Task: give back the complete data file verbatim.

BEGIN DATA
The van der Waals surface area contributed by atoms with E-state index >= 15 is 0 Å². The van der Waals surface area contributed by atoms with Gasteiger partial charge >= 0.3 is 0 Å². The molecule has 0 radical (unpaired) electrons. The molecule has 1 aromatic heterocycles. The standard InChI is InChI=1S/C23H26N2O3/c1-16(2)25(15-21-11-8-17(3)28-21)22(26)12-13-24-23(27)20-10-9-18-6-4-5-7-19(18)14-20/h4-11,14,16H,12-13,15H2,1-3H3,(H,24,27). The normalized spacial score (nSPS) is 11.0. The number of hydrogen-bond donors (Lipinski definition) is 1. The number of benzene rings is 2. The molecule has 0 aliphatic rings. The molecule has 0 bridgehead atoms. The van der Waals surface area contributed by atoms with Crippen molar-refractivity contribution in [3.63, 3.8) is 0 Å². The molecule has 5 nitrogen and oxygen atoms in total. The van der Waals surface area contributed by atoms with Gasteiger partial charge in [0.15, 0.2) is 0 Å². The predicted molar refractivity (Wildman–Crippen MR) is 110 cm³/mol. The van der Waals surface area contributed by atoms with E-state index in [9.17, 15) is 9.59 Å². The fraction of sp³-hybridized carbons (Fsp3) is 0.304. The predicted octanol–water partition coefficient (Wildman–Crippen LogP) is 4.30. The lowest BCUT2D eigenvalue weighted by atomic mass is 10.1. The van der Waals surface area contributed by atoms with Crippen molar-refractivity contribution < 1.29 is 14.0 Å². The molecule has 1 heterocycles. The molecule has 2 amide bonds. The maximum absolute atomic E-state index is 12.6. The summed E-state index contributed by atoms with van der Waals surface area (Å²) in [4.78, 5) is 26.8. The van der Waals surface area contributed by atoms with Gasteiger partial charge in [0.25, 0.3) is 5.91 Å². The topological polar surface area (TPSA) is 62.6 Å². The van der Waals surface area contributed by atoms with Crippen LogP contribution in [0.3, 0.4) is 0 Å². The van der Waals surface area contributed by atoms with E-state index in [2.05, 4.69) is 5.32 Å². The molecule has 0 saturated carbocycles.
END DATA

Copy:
The van der Waals surface area contributed by atoms with E-state index >= 15 is 0 Å². The van der Waals surface area contributed by atoms with Gasteiger partial charge >= 0.3 is 0 Å². The molecule has 0 radical (unpaired) electrons. The molecule has 1 aromatic heterocycles. The standard InChI is InChI=1S/C23H26N2O3/c1-16(2)25(15-21-11-8-17(3)28-21)22(26)12-13-24-23(27)20-10-9-18-6-4-5-7-19(18)14-20/h4-11,14,16H,12-13,15H2,1-3H3,(H,24,27). The normalized spacial score (nSPS) is 11.0. The number of hydrogen-bond donors (Lipinski definition) is 1. The number of benzene rings is 2. The molecule has 0 aliphatic rings. The molecule has 0 bridgehead atoms. The van der Waals surface area contributed by atoms with Crippen molar-refractivity contribution in [3.63, 3.8) is 0 Å². The molecule has 5 nitrogen and oxygen atoms in total. The van der Waals surface area contributed by atoms with Gasteiger partial charge in [0.15, 0.2) is 0 Å². The predicted molar refractivity (Wildman–Crippen MR) is 110 cm³/mol. The van der Waals surface area contributed by atoms with E-state index in [9.17, 15) is 9.59 Å². The fraction of sp³-hybridized carbons (Fsp3) is 0.304. The predicted octanol–water partition coefficient (Wildman–Crippen LogP) is 4.30. The lowest BCUT2D eigenvalue weighted by atomic mass is 10.1. The van der Waals surface area contributed by atoms with Crippen molar-refractivity contribution < 1.29 is 14.0 Å². The molecule has 1 heterocycles. The molecule has 2 amide bonds. The maximum absolute atomic E-state index is 12.6. The summed E-state index contributed by atoms with van der Waals surface area (Å²) in [4.78, 5) is 26.8. The van der Waals surface area contributed by atoms with Gasteiger partial charge in [0.25, 0.3) is 5.91 Å². The topological polar surface area (TPSA) is 62.6 Å². The van der Waals surface area contributed by atoms with Crippen LogP contribution in [0.3, 0.4) is 0 Å². The van der Waals surface area contributed by atoms with E-state index in [2.05, 4.69) is 5.32 Å². The molecule has 0 saturated carbocycles.